Boston is a beautiful city that has awesome places that many times the tourists let pass and not visit. But with this guide, the way you travel around the city will change your life because you can discover the hidden treasures that Boston has for the visitors.

Way for Ducklings

Way for Ducklings – Source

To visit this statue is a must during your stay in Boston. This sculpture made in bronze is a recreation of the book the Make Way for Ducklings, written by Robert McCloskey.  This statue is one of the fav landmarks in Boston and one of the most loved by the locals. There you will take photos the duck Mama and her cute little ducks chasing her in a row. The statue is located at Boston Public Garden and is very easy to find it.

Statue of Edgar Allan Poe

Statue of Edgar Allan Poe – Source

This statue pay tribute to one of the most emblematic writers in the modern literature.  The 5-foot 8-inch sculpture designed by sculptor Stefanie Rocknak shows a determined Edgar Allan Poe, who is being beaten by the wind in his chest and from his briefcase comes papers and a crow. The statue of Edgar Allan Poe is spectacular, from the first moment you see it catches you and when you stand up to it you will immediately feel the aura of the mysterious writer.

The sculpture is located at the intersection of Boylston Street and Charles Street.

Paul Revere Statue

Paul Revere Statue – Source Shutterstock

This sculpture is a representative postcard of Boston, Paul Revere is a legendary character in the United States history and for this is a very spot visited by the tourists. The statue was made by the sculptor Cyrus Dallin and is located at Hanover Street, right off the Freedom Trail.  This bronze statue shows a Paul Revere victorious, fighting for the civil rights, a man committed with the freedom.

George Washington Statue

George Washington Statue – Source

A statue that perfectly represents the spirit and life of George Washington. It is made entirely of bronze and is one of the largest in the city, was made in 1864 by sculptor Thomas Ball and is one of the most visited and photographed by tourists. Without a doubt to go to contemplate this sculpture is wonderful, if you are a lover of American history you can spend hours looking at the statue and if you are not you must go to see it, you will really be surprised. The statue is located at Boston Public Garden.

Tortoise and Hare sculpture

Tortoise and Hare sculpture – Source

It is a charming sculpture, which you will always want to photograph, and it is that these two animals represent one of the most famous stories in the world, the Turtle, and the Hare. It was made by local artist Nancy Schön and pays tribute to all those who run the Boston Marathon. The statue is in Copley Square, right next to the square and is a great place to sit, hang out and take a break. You will love this statue and it will probably become one of your favorite places in Boston.

Samuel Adams Statue

Samuel Adams Statue – Source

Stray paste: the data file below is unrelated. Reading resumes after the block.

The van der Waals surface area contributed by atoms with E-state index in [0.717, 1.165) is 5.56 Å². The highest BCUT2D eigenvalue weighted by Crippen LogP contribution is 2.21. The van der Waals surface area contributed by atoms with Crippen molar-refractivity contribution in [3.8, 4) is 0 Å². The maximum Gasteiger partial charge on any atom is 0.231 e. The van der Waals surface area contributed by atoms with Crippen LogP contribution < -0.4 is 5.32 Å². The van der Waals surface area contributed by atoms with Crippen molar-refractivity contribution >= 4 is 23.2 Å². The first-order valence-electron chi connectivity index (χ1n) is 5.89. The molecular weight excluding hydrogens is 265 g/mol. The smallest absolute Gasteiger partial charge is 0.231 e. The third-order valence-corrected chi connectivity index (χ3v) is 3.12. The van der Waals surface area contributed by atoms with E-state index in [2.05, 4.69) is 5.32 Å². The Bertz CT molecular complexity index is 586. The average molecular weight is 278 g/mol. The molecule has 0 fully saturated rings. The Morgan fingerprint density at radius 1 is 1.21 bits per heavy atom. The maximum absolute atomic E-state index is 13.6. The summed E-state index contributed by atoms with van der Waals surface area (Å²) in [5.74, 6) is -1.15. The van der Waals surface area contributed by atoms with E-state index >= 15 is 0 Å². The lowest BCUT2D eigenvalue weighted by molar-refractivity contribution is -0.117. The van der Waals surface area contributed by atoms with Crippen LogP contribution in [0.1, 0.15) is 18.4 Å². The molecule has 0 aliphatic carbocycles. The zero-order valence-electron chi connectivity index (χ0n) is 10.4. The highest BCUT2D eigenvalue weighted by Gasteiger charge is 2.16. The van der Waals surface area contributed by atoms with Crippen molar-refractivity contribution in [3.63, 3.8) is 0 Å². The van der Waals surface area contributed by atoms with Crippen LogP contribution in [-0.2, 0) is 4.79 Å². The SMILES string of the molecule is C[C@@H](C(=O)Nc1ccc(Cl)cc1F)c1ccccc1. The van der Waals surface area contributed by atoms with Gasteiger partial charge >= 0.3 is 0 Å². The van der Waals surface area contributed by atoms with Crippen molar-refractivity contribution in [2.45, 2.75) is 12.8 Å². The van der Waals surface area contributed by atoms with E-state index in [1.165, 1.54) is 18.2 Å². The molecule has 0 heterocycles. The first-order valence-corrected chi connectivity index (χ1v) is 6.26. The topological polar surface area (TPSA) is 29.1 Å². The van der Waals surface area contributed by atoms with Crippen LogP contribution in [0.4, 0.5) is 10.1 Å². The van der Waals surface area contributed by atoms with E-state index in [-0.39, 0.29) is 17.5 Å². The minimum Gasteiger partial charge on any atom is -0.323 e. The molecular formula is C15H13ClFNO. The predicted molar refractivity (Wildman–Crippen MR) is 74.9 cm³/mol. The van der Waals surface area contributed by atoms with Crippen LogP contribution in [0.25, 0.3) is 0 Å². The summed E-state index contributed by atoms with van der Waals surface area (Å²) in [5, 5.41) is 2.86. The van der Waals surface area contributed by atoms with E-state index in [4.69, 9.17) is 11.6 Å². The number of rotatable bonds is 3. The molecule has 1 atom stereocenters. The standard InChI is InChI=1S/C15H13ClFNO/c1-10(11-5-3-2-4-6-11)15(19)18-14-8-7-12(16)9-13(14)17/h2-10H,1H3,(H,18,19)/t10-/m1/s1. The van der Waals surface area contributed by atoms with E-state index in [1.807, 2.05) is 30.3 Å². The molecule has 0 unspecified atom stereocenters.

Made by sculptor Anne Whitney in 1875 and inaugurated in 1880, it is one of the most representative statues of Boston. Located in Faneuil Hall Square, it is a sculpture that pays tribute to one of the founding fathers of the United States. The sculpture shows an imposing Samuel Adams, with his gaze directed towards the horizon dreaming of a new country. This sculpture is one of the most photographed in Boston, usually, there are many people around it but it is worth visiting as it is a landmark of the city.

Read: 10 stunning vintage and second-hand stores in boston

Boston Irish Famine Memorial

Boston Irish Famine Memorial-

This memorial commemorates one of the saddest disasters of the 19th century, The Great Famine or “An Gortha Mor“, a wind-spread rust that destroyed all potato crops in Ireland and killed two million people. This monument is a place to reflect, there you will see some very real statues that will touch your heart.  The statues are located on the Freedom Trail and are a great attraction for tourists, it is inevitable to pass by them and not stop to observe them. Take your time when you are in front of it, so you can understand the meaning of this famine in history.

The Alchemist

The Alchemist – Source

Visiting this place is a very pleasant experience, it is located right in front of the main entrance of MIT (Massachusetts Institute of Technology).  The statue recreates the shape of a human being formed by numbers and is made of steel, represents a man thinking and was built by the Spanish artist Jaume Plensa. At night the sculpture lights up and seems to become a night watchman. It’s certainly a very nice work to photograph.

John Harvard Statue

John Harvard Statue – Source

On the campus of Harvard University is the John Harvard Statue, one of the most visited statues in Boston. Sometimes people line up to have their picture taken with this beautiful monument, which pays tribute to one of the founders of the prestigious Harvard University. Around the figure there are many myths, one of them is that if you touch his left shoe before an exam you will do well.

The monument was made in 1884 by the sculptor Daniel Chester French and as a curious fact the sculpture is also known as “the statue of the three lies”.

Ether Monument

Ether Monument – Source

The Ether Monument is the oldest monument in the Boston Public Garden and is also known as the statue of the Good Samaritan. The sculpture is over 40 feet high, was built by John Quincy Adams Wards in 1868 and commemorates the discovery of the ether to be used as an anesthetic.  The monument is quite interesting and attractive, it is a statue to look at carefully because it has several details that will amaze you. It is located just in the northwest corner of the park near Arlington Street.